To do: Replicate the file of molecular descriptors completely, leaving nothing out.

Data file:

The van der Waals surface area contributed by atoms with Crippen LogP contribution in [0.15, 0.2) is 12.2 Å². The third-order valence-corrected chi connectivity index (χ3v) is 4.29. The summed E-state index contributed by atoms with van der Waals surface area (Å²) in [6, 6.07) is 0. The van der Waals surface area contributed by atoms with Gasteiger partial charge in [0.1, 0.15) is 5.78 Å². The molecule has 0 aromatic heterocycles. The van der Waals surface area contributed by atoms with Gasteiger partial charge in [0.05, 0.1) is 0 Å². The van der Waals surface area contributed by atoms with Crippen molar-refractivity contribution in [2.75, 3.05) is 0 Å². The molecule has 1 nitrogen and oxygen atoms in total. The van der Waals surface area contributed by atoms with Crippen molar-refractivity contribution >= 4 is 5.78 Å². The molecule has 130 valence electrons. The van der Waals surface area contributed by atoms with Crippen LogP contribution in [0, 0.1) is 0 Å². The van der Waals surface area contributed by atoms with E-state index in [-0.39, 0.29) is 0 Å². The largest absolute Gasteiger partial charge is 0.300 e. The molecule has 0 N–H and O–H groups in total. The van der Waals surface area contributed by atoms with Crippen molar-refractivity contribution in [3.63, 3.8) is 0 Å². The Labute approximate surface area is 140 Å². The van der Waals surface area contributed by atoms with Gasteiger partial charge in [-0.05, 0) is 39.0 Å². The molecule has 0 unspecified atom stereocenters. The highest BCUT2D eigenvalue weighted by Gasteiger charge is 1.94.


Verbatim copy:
The van der Waals surface area contributed by atoms with Crippen LogP contribution in [0.15, 0.2) is 12.2 Å². The third-order valence-corrected chi connectivity index (χ3v) is 4.29. The summed E-state index contributed by atoms with van der Waals surface area (Å²) in [6, 6.07) is 0. The van der Waals surface area contributed by atoms with Gasteiger partial charge in [0.1, 0.15) is 5.78 Å². The molecule has 0 aromatic heterocycles. The van der Waals surface area contributed by atoms with Gasteiger partial charge in [0.05, 0.1) is 0 Å². The van der Waals surface area contributed by atoms with Crippen molar-refractivity contribution in [2.75, 3.05) is 0 Å². The molecule has 1 nitrogen and oxygen atoms in total. The van der Waals surface area contributed by atoms with Crippen molar-refractivity contribution >= 4 is 5.78 Å². The molecule has 130 valence electrons. The van der Waals surface area contributed by atoms with Crippen LogP contribution in [0, 0.1) is 0 Å². The van der Waals surface area contributed by atoms with E-state index in [-0.39, 0.29) is 0 Å². The largest absolute Gasteiger partial charge is 0.300 e. The molecule has 0 N–H and O–H groups in total. The van der Waals surface area contributed by atoms with Crippen molar-refractivity contribution in [3.63, 3.8) is 0 Å². The Labute approximate surface area is 140 Å². The van der Waals surface area contributed by atoms with Gasteiger partial charge in [-0.05, 0) is 39.0 Å². The molecule has 0 unspecified atom stereocenters. The highest BCUT2D eigenvalue weighted by Gasteiger charge is 1.94.